Remember the opening of George Romero's original "Dawn of the Dead," when the broadcasters started freaking out in their control booths? Imagine a zombie film where the story stayed with them, and you have Bruce McDonald's "Pontypool," a 2008 horror indie that, for once, lives up to its hype.
Ignore the silly name; this is serious stuff. Stephen McHattie is Grant Mazzy, once a well-known shock jock who got himself fired via his big mouth. Now he's having to settle for doing the early-morning shift at a two-bit town in Canada, at a radio station so small, the traffic reporter doesn't even have a helicopter.
Calls begin to filter in that something is happening outside, something that involves citizens felled by a virus that turns them into some sort of crazed zombie. We can't see outside the station's walls; we hear only what Grant and fellow quarantined employees Sydney (Lisa Houle, McHattie's real-life wife) and Laurel-Ann (Georgina) hear, and that stylistic choice is not only effective, but genuinely unsettling. Not being privy to visual depictions of the public onslaught, our minds run wild.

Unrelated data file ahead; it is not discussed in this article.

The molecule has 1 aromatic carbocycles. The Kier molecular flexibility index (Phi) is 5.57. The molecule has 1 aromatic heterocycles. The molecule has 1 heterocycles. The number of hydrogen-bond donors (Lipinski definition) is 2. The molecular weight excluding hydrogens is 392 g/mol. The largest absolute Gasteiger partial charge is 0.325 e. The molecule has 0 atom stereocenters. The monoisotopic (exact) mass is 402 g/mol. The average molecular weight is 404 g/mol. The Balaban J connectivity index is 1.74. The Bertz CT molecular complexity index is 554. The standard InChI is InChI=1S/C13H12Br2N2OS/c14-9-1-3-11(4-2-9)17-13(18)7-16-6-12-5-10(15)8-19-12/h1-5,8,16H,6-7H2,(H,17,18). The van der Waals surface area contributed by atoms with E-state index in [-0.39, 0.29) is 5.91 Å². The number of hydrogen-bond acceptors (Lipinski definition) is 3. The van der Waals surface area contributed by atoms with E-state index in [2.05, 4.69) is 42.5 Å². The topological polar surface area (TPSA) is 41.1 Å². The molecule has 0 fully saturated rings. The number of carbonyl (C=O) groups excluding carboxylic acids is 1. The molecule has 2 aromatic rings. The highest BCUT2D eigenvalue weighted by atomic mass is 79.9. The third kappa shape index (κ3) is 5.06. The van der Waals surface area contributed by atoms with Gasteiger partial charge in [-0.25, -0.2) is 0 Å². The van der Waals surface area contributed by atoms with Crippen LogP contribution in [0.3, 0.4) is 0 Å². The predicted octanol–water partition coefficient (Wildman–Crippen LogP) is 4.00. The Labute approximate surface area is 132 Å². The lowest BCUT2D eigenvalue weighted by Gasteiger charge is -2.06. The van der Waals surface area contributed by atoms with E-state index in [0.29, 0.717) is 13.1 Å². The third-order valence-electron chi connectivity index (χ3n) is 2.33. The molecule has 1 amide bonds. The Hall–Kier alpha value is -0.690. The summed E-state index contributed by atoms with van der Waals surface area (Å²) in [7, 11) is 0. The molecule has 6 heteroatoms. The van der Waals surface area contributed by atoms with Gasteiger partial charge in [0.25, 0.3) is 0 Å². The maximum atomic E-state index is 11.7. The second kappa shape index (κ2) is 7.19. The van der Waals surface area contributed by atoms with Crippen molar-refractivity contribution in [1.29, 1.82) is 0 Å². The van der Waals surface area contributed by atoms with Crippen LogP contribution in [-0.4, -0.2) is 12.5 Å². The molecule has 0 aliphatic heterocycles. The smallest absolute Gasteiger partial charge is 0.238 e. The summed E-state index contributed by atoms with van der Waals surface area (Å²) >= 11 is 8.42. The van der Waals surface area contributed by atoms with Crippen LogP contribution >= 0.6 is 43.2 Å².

The cause for the sickness makes "Pontypool" unique, but I'm not about to spoil it (although the DVD cover has no such qualms). Suffice to say, you've not seen it used before, and it may require a leap of faith on your part to buy in. Do so. By film's end, its palpable paranoia, strong performances and uncertain ending may strike you as brilliant.
IFC Films' release comes with one hell of a bonus in the original "Pontypool" one-hour radio play; comparisons to Orson Welles are not unfounded. For more shivers, there are three short films although the reason for their inclusion escapes me. They're not directed by McDonald, although McHattie stars as smack-addicted jazz legend Chet Baker in one of them. The other two play out like David Lynch's nightmares. ?Rod Lott